CLEVELAND (92.3 the Fan) – With the trade deadline approaching and the Indians’ focus likely on the starting pitching market, Danny Salazar is thought to have the most leverage on the team’s decision making.
But could another member of the Indians rotation keep Chris Antonetti, Mike Chernoff and company from making an addition?
With Tuesday night’s 6 innings without an earned run, Mike Clevinger has now turned in four straight quality starts, allowing two runs in the last 24 innings. Half of his 12 starts have been quality, with one out coming between him and his 7th.
In his last six outings, the right-hander boasts a 1.36 ERA and 26.9 K%, allowing opponents to slash a paltry .161/.277/.259.
Walks were the issue with the 26-year old early on in the year, preventing Clevinger to go deep into games. The righty has been stretched out of late, hitting the 95 pitch mark in each of his last five starts.
The measured control has been a work in progress, by Manager Terry Francona says things are looking up the more Clevinger throws strikes.
“It’s exciting. It’s really exciting,” Francona said. “He and Mickey (Callaway) have been working really hard about attacking the zone, and he’s doing it more and you’re seeing the results.”
For the laid back righty, the mental aspect has been as important as the physical side. While he is working on keeping the ball in the zone, he is also balancing the moment.
“I think it’s just that controlling the intensity,” Clevinger said. “Let the intensity take over and play its role when need be, and kind of using that – like Tito put it, like a bull coming out of Spring Training, honing that in to use it to my advantage.”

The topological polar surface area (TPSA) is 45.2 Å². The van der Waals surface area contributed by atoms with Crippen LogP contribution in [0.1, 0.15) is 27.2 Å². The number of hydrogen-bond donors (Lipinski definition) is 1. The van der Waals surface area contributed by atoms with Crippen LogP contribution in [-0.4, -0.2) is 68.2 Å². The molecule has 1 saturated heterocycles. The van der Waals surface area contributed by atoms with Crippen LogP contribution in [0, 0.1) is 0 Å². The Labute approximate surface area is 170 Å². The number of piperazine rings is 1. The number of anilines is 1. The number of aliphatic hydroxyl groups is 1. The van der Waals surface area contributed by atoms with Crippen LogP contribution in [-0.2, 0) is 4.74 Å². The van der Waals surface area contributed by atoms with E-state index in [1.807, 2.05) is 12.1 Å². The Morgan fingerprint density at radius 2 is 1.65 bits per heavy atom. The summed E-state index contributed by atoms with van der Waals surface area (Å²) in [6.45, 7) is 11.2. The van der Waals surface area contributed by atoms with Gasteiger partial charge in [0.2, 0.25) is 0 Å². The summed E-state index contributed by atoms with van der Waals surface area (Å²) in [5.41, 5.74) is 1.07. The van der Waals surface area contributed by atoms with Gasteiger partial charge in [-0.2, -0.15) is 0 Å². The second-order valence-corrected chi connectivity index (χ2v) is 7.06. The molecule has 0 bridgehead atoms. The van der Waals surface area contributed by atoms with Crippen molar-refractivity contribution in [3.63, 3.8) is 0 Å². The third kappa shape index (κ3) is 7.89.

As Clevinger emerges as a legitimate major league starter, the Indians seem to have more flexibility with their rotation given the inconsistency of Trevor Bauer, Josh Tomlin and Salazar.
The idea that the Indians do not need to add to their rotation is largely born out of the seeming certainty that they will win the AL Central despite their struggles. That seems to be less of a certainty with every passing day, but if it is true, a third starter would only pitch one game in the divisional round, with a potential for two more in each of the following series.
Where the need for another arm may arise are in the case of an injury, which sapped the Tribe out of their two best arms not named Kluber for the post-season. It is easy to assume that the results may have been different had Carlos Carrasco and Danny Salazar been healthy, as the Indians needed just one more win with a 3-1 advantage in the World Series.
Can Clevinger be trusted to give the team quality, meaningful innings with just a short track record of success? Will teams make quick adjustments to the young righty, as they do in this league seemingly overnight, and will Clevinger be able to counter?
The other way a need for a quality arm would arise is if the team struggles to win the division, but it would be for depth purposes, not because the team would need an upgrade over Clevinger. That scenario, again, seems ever present with just a 1.5 game lead over Minnesota.